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Flextreme Concept
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  Saturn Flextreme Concept

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Country of origin:United States
Produced in:2008
Introduced at:2008 NAIAS
Source:Company press release
Last updated:January 27, 2008
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Click here to download printer friendly versionSaturn demonstrates that clean, practical transportation and stunning design can go hand-in-hand with the electric-drive Saturn Flextreme concept, introduced today at the North American International Auto Show. Featuring General Motors' breakthrough E-Flex electric propulsion technology that provides up to 34 miles of all-electric, emissions-free range, as well as a sleek, monocab design, the Flextreme looks as clean as it drives.

With multiple aesthetic and functional innovations such as cameras that replace side-view mirrors and unconventional doors that allow easy entry and exit, Flextreme signals that the distinguishing features of Saturn's portfolio will continue in future product introductions: striking, European-inspired designs; and a commitment to providing customers with functional, efficient vehicles that respect the environment.

A collaborative effort between Saturn and GM's European Opel brand, the Flextreme concept was developed to showcase the future design direction of both brands, which share many similar customer traits. This design partnership has resulted in several highly successful production vehicles in the U.S. and Europe such as the Saturn Aura; the Saturn Sky and Opel GT; Saturn Vue and Opel Antara; and the Saturn Astra and Opel Astra. The Flextreme concept debuted as an Opel at the 2007 Frankfurt Auto Show.

The Flextreme also represents Saturn's ongoing commitment to deliver vehicles that use less fuel and produce fewer emissions. Unlike conventional vehicles and gas-electric hybrids, the Saturn Flextreme concept features GM's E-Flex System that uses an electric motor powered by a lithium-ion battery to propel it for up to 34 miles of electric-drive-only range. The battery can be recharged at a household outlet in just three hours. On the road, a clean and efficient 1.3L Turbo-diesel onboard engine generates additional electricity to replenish the battery and extend the vehicle's driving range. Fully charged, the Flextreme's 34-mile, all-electric driving range is enough for most daily commuters in the U.S. to travel without using any fuel or emitting any CO 2.

Saturn's commitment to innovation and clean transportation is further illustrated by the two high-tech electric Segway Personal Transporters ingeniously packaged below the Flextreme's cargo floor. With a twist of the handlebar-mounted release, the handlebar retracts and rotates downward for easy loading into the rear compartment. Once docked, the batteries of these modified Segways can be charged along with the Flextreme's batteries.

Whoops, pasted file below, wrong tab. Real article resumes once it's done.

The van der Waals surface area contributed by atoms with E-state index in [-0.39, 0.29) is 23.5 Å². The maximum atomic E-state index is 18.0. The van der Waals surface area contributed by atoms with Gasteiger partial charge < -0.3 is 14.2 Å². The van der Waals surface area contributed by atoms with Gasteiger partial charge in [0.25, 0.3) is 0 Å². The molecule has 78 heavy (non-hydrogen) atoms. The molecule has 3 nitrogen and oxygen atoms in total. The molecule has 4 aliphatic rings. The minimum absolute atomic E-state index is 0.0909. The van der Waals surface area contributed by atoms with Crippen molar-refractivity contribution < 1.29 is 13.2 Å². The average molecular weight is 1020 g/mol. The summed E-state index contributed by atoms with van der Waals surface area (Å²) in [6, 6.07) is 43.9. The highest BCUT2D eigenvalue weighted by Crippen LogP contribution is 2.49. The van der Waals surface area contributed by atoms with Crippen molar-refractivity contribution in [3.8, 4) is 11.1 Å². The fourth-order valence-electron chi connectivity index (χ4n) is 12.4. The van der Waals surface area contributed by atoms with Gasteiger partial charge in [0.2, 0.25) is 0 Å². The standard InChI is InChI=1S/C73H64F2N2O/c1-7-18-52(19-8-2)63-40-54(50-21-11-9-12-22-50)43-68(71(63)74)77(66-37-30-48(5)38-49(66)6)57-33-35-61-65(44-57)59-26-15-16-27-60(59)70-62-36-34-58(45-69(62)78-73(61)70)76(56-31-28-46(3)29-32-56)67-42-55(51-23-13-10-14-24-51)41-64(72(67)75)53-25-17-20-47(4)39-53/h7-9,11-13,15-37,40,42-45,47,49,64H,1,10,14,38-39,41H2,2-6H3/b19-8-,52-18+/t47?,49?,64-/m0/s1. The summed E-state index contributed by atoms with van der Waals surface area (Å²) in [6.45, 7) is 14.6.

The Saturn Flextreme concept highlights the new elements of Saturn design language: more sculpted surfacing molding, clear style elements such as narrow, boomerang-shaped lights and a sloping feature line in the side graphics. Aerodynamic details and lightweight materials help enhance the fuel savings of the electric-drive system. For example, the bottom edge of the windshield is pulled far forward so that the hood, with its characteristic crease, is very short. The integrated power socket is in the cowl panel. The front grille and rims are covered by lightweight, polycarbonate transparent trim, which improves aerodynamics while maintaining visual aesthetics. Special light alloy wheels look like conventional wheels, yet are designed to avoid energy-robbing air turbulence.

Like the wheel design, the large, boomerang-like curved front light units are visually deceptive, and continue a theme that began with the Opel GTC Concept at the Geneva Motor Show. The vertically oriented front lights "slice up" the front end in an unusual manner. The LED headlamp unit houses a lightweight crossbeam, fog lamps and air intake for brake cooling, which are comparatively small. The curved rear lights are completely integrated into the tailgate and hidden beneath rear glass. If one of the tailgate doors is opened, an additional parking light switches on so that the Flextreme can be easily seen in the dark. All windows, including the windshield, are made of lightweight polycarbonate, as is a large part of the roof. The Flextreme's panoramic windshield provides a bright and spacious interior and stretches over most of the roof, which is reinforced by a spine-like composite structure that extends to the rear floor.